8 Tips for Storage Auction Success

October 10, 2015 by  
Filed under How To, Spotlight

Storage Auction Success

So you’ve looked at storage auctions and decided you want to try to make some money from buying and selling contents. I’m going to outline some things you need to consider at a bare minimum before jumping into an auction.

There may be additional considerations depending on your location, the nature of the auction and facility policies, so do your research. Bottom line is to have storage auction success you need to plan ahead.

Okay, let’s set the stage…it’s the morning of the auction. You arrive a few minutes early to get your bearings. You notice there’s already a variety of trucks and trailers staged in the parking area.

You think to yourself, it shouldn’t take long to figure out where the action is. And before you know it you spot a crowd gathering as they wait for the auction to begin. That’s pretty well all there is to know about getting integrated with an auction. You may be asked to sign-in on an attendance sheet but even then it’s a very casual affair.

And that brings me to my…

Here are my best 8 tips for storage auction success

1. Transport
You will need a suitable vehicle or trailer. If you bid successfully, you will be expected to remove all the contents you have bid on. That can mean within 24 hours or less. This is something specific you need to inquire about at that particular auction site, preferably in advance.

All contents are expected to be removed from the unit and that includes the garbage. Don’t fool yourself into thinking you can cherry-pick and leave the junk behind for the site manager.

To make things even more difficult some of the auction locations may not allow the use of their garbage bins. That means added time, labor and cost for you. All the more reason to bid wisely.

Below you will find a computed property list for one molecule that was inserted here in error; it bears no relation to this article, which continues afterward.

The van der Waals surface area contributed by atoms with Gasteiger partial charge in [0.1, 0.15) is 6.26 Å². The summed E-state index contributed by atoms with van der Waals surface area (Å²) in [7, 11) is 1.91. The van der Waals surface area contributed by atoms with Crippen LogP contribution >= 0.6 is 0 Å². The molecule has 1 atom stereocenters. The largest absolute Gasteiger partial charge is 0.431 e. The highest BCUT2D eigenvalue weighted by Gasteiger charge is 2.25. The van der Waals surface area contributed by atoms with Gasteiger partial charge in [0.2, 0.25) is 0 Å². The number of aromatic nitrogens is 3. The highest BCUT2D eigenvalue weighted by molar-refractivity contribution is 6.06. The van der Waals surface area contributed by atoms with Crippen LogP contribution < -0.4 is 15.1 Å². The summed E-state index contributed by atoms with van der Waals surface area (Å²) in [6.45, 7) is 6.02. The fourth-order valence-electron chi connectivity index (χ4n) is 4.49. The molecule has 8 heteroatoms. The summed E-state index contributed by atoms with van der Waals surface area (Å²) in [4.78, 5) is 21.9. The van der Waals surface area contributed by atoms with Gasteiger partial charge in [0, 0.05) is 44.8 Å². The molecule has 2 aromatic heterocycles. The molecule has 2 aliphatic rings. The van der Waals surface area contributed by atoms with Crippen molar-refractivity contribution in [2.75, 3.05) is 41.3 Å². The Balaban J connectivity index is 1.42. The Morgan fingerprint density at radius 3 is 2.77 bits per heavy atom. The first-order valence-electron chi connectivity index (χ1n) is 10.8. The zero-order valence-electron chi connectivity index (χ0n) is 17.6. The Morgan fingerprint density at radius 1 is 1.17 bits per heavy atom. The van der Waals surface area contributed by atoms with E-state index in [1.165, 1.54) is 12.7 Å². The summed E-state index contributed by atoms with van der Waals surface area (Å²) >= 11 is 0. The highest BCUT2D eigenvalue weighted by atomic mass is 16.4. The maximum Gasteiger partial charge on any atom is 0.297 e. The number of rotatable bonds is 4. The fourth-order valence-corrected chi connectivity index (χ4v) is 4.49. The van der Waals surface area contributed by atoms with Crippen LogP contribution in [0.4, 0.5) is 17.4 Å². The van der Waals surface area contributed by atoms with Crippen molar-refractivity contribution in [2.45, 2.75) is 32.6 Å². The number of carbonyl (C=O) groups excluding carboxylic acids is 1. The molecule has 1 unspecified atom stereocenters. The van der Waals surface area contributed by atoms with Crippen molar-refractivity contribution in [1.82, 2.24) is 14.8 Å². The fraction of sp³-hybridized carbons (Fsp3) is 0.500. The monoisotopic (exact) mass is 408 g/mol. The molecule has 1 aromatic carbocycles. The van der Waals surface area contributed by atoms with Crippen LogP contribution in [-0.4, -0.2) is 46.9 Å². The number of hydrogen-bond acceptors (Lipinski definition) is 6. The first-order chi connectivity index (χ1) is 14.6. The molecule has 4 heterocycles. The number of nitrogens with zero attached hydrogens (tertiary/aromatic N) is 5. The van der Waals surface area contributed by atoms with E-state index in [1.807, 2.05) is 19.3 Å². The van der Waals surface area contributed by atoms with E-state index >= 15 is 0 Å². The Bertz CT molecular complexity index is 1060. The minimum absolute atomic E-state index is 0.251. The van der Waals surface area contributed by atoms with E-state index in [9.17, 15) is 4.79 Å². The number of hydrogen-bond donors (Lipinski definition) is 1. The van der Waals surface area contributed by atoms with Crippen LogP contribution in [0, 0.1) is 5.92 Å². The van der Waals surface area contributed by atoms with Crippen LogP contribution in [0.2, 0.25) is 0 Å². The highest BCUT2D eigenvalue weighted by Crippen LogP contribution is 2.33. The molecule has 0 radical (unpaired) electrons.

2. Helpers
Getting those contents from the unit to the truck will require people. Even a small unit could require hours of going back and forth to empty it. Keep in mind, the unit could be a fair hike from the parking area.

3. Moving Supplies
Along with helpers I suggest you bring at least two types of moving dollies. I use the stand-up dolly, and an adjustable flat dolly. Bring sash cord or elastic cords to secure items and free up your hands. You may want to bring some inexpensive plastic drop-sheets in case of inclement weather. You could use tarps but drop-sheets are much lighter and easier to deal with.

“I also bring gaffer tape with me. In some locations you will encounter automatic doors operated by sensors. Put a piece of tape over the sensor ‘eye’, to keep doors open while moving materials. This is generally not allowed but if you let the management know, I find they give you some leeway on this. Just remember to remove it when you are finished.”

“For storage auction success treat it as a chance to learn while you earn”

4. Evaluation Equipment
When the door rolls up and before the auctioneer begins you have only a few minutes to check out the contents. You are not permitted to enter the unit. You may also have to look through a group of taller people.

One idea is to bring a small folding step stool. Stand back from the crowd climb up and look over their heads. You can also use a scope or binoculars. Scan the contents looking for indications of value. Some people use a powerful flashlight as well.

5. Homework
Attending storage auctions does not obligate you to bid. I went to many where I simply watched and learned. For me just understanding the auctioneer took time. In time you will get almost a feel for contents as well. Household goods are fairly consistent from auction to auction.

There may also be the occasional unique item mixed in such as an old drafting table or old style retro telephone.

Even if you go only to observe make note of what you saw in the unit. Do your homework afterwards – calculate values. Figure your costs for the time to move what you saw. Don’t forget the expenses to cover your helper. This is a great exercise if you plan to make money from this.

6. Safety Wear
If you are successful in bidding you will now be permitted access. Make sure to bring safety gloves, glasses and dust masks. I would also suggest safety footwear, kneepads and a hat. Some units have precariously stacked boxes or furniture. You may encounter broken glass from crushed picture frames.